We often hear these words nowadays: connection, collaboration, cooperation. In ELT, there are also Co-Teaching, Co-Training, Co-Presenting (and many more!)
A quick search shows that ‘CO’ as a prefix can productively form new words (verbs, nouns, adjectives) from bases beginning with any sound. The meaning can be summarized as:
- together, joint(ly), mutual(ly)
- indicating partnership or equality
- to the same or similar degree
Interesting that ‘in modern mathematics, “co-” is very often taken to mean something like “dual” or “opposite” or “reverse“. [Quote from this post]
Being far from understanding mathematics, I find it amazing how the meaning of specialized terms changes from field to field. I am curious if ‘the reverse’ is a part of ‘thinking together’, discussing alternatives and tossing ideas. I don’t remember the source or author of this that ‘if two people running a business together agree with each other all the time, one of them is unneeded’. My favorite question from non-ELT reading on strategic planning is ‘Would anyone do the opposite of what I am doing?’ and answering it in a team feels so much easier and more productive.
I have had a lot of experience running an intensive teacher training course ‘solo’. More than that, the experience of managing (administering) a course and running it on my own. It might feel overwhelming if you have never done it before (no-one to share a tip or session materials, no-one to talk to about a difficult question a participant asked, or to re-assure you that the session in the afternoon was ‘okay’, and only your workshops and examples of teaching ‘in the real time’ are what the participants get to see) On the other hand, you don’t spend time for planning conversations and discussions (and those can take a loooong time in a team of trainers!)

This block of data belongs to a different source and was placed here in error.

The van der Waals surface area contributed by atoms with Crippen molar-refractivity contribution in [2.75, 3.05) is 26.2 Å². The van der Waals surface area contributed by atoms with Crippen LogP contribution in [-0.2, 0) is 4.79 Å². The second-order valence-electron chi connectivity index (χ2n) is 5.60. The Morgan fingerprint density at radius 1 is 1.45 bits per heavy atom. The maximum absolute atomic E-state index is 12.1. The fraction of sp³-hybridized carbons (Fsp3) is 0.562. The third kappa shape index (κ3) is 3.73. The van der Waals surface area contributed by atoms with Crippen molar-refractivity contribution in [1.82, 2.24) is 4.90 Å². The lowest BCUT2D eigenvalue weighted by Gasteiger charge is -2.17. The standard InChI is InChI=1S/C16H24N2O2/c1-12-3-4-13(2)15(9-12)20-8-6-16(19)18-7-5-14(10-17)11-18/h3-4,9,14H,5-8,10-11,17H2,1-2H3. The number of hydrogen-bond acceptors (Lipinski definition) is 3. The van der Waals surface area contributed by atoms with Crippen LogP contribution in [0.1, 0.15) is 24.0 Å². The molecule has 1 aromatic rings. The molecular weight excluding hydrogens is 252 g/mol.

I love co-training: you learn so much, and this learning spreads larger and further than the course itself. The reflective conversations sometimes go far into the night and/or over the whole day off and can be absolutely eye-opening and inspiring. New friendships start and last. I can confidently say that I have learned a lot from each professional I have been lucky to work with, and am looking forward to what new meetings this summer brings.
Finally, it seems to me that the prefix ‘CO-‘ has a potential to save us from the notorious teacher burnout and strengthen our mental health (both are very popular topics these days)
- Have you ever co-trained or co-taught? Co-presented or co-authored?
- [If yes, how did it feel? If no, would you like to try, and why (not)?]
- What are your favorite ‘co-‘ tips?
Image credit: taken by Tana Ebaugh in Daegu, South Korea, in 2013. So happy and fortunate to be co-presenting with Tana on May 12 at InnovateELT in Barcelona.